A relatively weak, but cold system will move into the region late in the day on Monday into Tuesday. Most mountains should see at least a few inches. A break for the second half of the week as the storm track stays north of us.
A breezy Sunday today in advance of the next system that is currently dropping down the west coast. This system is a weaker, colder version of the system we saw last week. It will hit the Sierra Nevada late today with good snows there. A foot or more possible for the mountains above Lake Tahoe. The cold front will slowly work its way into Utah on Monday, reaching the Wasatch during the afternoon and evening hours. Not a ton of moisture or strength to this front, but we should still see a period of mountain snowfall Monday night.
It then looks like we’ll have a break on Tuesday before the cold core brings instability showers to the region late on Tuesday into Tuesday night. It’s possible there could be some lake-effect snowfall during this period. You can see the two distinct periods of snowfall in this 12km NAM graph of forecasted snowfall for Alta:
Here is a map of WRF-GFS accumulation forecast. It is fairly closely in line with the graph above:
The light blue colors represent generally 3-6″ and the purple colors are 6-10″. You can see the orange of higher totals in the Sierra Nevada to our west. They definitely need it, so it’s good news, but I wish we were getting that kind of action as well. There is some orange just south of the GSL, which is likely a reflection of lake-effect over the Oquirrh and Stansbury Mountains.
Total accumulations by Wednesday should be 3-6″ for most Northern Utah mountain locations. The favored locations like the Cottonwoods will likely see a bit more with up to 10″ possible. Mountains of Southern Utah could see 6-12″. Cold storms this time of year seem to frequently surprise us — so I’m hoping we see a bit more, but with a weak system like this, it’s important to set your expectations low.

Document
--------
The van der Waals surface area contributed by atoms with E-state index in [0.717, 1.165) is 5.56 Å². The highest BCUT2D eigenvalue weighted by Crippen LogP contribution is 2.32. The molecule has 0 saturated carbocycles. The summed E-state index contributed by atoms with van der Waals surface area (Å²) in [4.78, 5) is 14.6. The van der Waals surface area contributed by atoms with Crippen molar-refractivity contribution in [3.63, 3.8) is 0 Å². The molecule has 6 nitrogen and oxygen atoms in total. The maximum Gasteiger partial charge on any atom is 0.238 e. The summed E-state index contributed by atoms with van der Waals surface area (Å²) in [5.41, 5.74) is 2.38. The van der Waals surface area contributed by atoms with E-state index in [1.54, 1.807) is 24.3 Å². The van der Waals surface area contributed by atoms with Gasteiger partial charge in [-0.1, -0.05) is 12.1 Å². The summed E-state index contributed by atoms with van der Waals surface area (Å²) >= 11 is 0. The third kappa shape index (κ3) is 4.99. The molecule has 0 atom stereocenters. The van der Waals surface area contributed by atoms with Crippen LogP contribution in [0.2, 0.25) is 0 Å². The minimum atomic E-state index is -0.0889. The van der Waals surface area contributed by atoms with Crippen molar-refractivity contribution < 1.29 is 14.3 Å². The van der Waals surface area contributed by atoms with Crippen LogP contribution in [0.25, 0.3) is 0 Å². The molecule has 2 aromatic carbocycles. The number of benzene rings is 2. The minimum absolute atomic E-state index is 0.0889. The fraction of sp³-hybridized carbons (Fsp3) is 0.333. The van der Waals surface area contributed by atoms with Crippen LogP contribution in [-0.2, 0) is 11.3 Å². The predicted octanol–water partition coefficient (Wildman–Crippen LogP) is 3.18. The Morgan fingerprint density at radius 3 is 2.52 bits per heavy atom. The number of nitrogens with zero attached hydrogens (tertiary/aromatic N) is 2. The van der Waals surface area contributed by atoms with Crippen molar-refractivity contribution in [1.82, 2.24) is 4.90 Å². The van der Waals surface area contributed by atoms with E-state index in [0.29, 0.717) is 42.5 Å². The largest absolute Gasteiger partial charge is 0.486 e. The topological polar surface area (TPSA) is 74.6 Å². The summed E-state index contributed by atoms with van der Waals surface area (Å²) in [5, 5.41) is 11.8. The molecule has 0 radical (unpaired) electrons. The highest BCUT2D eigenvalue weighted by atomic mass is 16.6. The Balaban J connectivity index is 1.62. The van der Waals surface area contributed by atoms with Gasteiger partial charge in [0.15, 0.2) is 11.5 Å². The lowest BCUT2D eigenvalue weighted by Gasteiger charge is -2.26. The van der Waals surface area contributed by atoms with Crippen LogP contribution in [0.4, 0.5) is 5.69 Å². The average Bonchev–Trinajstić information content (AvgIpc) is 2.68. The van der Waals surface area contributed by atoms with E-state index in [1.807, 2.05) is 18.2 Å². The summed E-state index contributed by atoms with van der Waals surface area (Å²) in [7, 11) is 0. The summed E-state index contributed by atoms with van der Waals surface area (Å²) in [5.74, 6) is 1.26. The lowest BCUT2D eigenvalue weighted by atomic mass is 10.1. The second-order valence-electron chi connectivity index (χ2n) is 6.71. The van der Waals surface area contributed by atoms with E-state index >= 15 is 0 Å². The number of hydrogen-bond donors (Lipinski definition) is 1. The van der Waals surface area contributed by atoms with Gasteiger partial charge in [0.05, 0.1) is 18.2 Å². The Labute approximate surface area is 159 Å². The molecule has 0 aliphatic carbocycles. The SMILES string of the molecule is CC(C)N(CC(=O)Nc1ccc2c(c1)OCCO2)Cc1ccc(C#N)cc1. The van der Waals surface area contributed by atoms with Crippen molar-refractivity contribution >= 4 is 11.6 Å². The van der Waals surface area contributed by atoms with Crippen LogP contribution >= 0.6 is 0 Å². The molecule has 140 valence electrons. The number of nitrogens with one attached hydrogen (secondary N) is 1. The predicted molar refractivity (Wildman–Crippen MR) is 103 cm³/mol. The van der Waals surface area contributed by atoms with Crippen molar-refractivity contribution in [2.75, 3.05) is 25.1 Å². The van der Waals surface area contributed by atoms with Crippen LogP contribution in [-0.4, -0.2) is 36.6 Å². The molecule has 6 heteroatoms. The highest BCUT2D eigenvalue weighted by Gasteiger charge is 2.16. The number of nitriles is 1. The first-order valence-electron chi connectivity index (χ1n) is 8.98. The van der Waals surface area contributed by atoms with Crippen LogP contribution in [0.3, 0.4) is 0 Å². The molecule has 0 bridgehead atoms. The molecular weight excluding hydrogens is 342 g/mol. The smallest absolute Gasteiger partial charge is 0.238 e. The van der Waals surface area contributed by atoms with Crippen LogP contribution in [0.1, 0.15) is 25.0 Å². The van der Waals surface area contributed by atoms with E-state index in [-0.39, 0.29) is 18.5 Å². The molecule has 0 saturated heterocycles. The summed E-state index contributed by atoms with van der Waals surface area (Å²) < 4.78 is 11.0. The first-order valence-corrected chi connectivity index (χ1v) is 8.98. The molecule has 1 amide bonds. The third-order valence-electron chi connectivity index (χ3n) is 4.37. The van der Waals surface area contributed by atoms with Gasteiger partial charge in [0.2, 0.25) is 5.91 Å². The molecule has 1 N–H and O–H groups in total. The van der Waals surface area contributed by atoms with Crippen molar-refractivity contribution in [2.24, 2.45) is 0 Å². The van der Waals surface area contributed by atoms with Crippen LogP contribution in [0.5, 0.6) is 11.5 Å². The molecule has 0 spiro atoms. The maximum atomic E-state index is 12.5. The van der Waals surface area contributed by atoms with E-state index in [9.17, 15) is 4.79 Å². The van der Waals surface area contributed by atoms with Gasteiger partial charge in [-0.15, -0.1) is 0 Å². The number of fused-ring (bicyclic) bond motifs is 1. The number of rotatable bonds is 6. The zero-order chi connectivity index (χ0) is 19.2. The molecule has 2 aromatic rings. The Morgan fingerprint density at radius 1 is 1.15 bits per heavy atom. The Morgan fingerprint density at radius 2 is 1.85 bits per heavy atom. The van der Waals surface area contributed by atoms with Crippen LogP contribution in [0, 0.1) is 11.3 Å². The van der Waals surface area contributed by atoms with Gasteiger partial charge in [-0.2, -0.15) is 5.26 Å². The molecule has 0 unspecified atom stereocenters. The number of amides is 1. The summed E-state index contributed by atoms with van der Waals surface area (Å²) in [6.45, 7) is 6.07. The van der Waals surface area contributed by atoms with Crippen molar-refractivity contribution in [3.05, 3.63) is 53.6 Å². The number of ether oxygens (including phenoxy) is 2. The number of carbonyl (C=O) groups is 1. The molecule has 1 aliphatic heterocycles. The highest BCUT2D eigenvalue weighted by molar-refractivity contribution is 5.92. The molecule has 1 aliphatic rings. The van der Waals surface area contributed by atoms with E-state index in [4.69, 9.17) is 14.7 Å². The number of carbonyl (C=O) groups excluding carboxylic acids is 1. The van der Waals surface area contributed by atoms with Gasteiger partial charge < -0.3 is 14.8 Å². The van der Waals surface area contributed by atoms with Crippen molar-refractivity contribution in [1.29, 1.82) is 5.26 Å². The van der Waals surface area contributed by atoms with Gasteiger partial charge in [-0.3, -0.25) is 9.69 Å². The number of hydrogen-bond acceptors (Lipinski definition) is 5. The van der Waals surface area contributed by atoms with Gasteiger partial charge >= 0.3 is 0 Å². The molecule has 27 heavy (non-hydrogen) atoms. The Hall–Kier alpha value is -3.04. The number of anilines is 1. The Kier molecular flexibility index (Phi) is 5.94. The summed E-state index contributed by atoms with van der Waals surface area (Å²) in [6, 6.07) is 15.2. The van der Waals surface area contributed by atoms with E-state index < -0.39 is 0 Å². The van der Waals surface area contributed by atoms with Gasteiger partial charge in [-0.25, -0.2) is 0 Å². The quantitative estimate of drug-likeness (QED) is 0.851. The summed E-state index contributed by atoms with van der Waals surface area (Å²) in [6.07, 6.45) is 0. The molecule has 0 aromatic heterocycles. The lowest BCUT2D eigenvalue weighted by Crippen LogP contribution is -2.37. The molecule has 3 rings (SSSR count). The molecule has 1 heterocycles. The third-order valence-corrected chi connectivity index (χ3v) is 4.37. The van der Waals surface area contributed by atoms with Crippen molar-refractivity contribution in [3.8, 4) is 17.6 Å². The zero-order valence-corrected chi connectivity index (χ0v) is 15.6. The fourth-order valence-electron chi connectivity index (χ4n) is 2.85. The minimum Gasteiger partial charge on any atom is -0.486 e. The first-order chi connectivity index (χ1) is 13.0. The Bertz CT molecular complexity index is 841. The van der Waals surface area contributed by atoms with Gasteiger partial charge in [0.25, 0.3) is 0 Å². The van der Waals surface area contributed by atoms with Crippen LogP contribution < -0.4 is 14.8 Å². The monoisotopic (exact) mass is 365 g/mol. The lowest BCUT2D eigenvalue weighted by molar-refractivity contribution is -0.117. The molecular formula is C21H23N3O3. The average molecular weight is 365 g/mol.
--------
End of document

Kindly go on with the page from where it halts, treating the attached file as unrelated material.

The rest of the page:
A break for the second half of the week as most action stays in the PNW. Earlier runs of the GFS and Euro were optimistic for a return of storms after mid-month and a potentially deep trough over the entire west developing thereafter. However, the latest 12z GFS Operational abandons this idea, so needless-to-say, confidence in the long range is low.
P.S. Totally unrelated to Utah Wx….. Unusually warm water in the Arabian Sea has fueled back-to-back tropical cyclones (hurricanes), Chapala and Megh, that have both taken virtually identical tracks and reached “major” hurricane status. Hurricanes like this are almost unprecedented in this part of the world and to have two in one week hit the same areas is astounding. Some locations in Yemen that only average about 2″ of rain per year will see 20+” of rain in a week. That’s more than 10 years worth of rain! Fortunately, most of these areas are sparsely populated. It’s also in a civil war with many areas controlled by branches of Al-Queda, so reports from the region are difficult to obtain. Fascinating from a weather point of view to have something so anomalous. If any of WSF’s readers are from Yemen, I’d appreciate a first hand report!